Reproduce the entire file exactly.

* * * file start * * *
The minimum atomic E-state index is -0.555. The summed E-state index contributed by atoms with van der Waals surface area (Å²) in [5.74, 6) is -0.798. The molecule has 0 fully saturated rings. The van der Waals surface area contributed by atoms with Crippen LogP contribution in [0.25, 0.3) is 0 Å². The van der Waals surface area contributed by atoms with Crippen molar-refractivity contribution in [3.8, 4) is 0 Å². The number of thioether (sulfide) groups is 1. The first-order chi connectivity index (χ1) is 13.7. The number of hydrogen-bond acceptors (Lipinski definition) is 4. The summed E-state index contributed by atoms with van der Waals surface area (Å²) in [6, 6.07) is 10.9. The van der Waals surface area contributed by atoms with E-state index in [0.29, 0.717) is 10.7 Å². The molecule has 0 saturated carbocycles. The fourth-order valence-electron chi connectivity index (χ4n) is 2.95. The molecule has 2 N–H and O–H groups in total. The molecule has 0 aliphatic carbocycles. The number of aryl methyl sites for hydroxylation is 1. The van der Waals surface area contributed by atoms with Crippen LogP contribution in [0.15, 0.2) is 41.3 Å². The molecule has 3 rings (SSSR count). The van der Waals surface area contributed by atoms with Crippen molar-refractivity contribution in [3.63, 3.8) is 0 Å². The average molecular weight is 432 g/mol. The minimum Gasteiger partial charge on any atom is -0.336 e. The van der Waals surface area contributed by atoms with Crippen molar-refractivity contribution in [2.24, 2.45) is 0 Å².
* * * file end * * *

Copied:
The minimum atomic E-state index is -0.555. The summed E-state index contributed by atoms with van der Waals surface area (Å²) in [5.74, 6) is -0.798. The molecule has 0 fully saturated rings. The van der Waals surface area contributed by atoms with Crippen LogP contribution in [0.25, 0.3) is 0 Å². The van der Waals surface area contributed by atoms with Crippen molar-refractivity contribution in [3.8, 4) is 0 Å². The number of thioether (sulfide) groups is 1. The first-order chi connectivity index (χ1) is 13.7. The number of hydrogen-bond acceptors (Lipinski definition) is 4. The summed E-state index contributed by atoms with van der Waals surface area (Å²) in [6, 6.07) is 10.9. The van der Waals surface area contributed by atoms with E-state index in [0.29, 0.717) is 10.7 Å². The molecule has 0 saturated carbocycles. The fourth-order valence-electron chi connectivity index (χ4n) is 2.95. The molecule has 2 N–H and O–H groups in total. The molecule has 0 aliphatic carbocycles. The number of aryl methyl sites for hydroxylation is 1. The van der Waals surface area contributed by atoms with Crippen LogP contribution in [0.15, 0.2) is 41.3 Å². The molecule has 3 rings (SSSR count). The van der Waals surface area contributed by atoms with Crippen molar-refractivity contribution in [3.63, 3.8) is 0 Å². The average molecular weight is 432 g/mol. The minimum Gasteiger partial charge on any atom is -0.336 e. The van der Waals surface area contributed by atoms with Crippen molar-refractivity contribution in [2.24, 2.45) is 0 Å².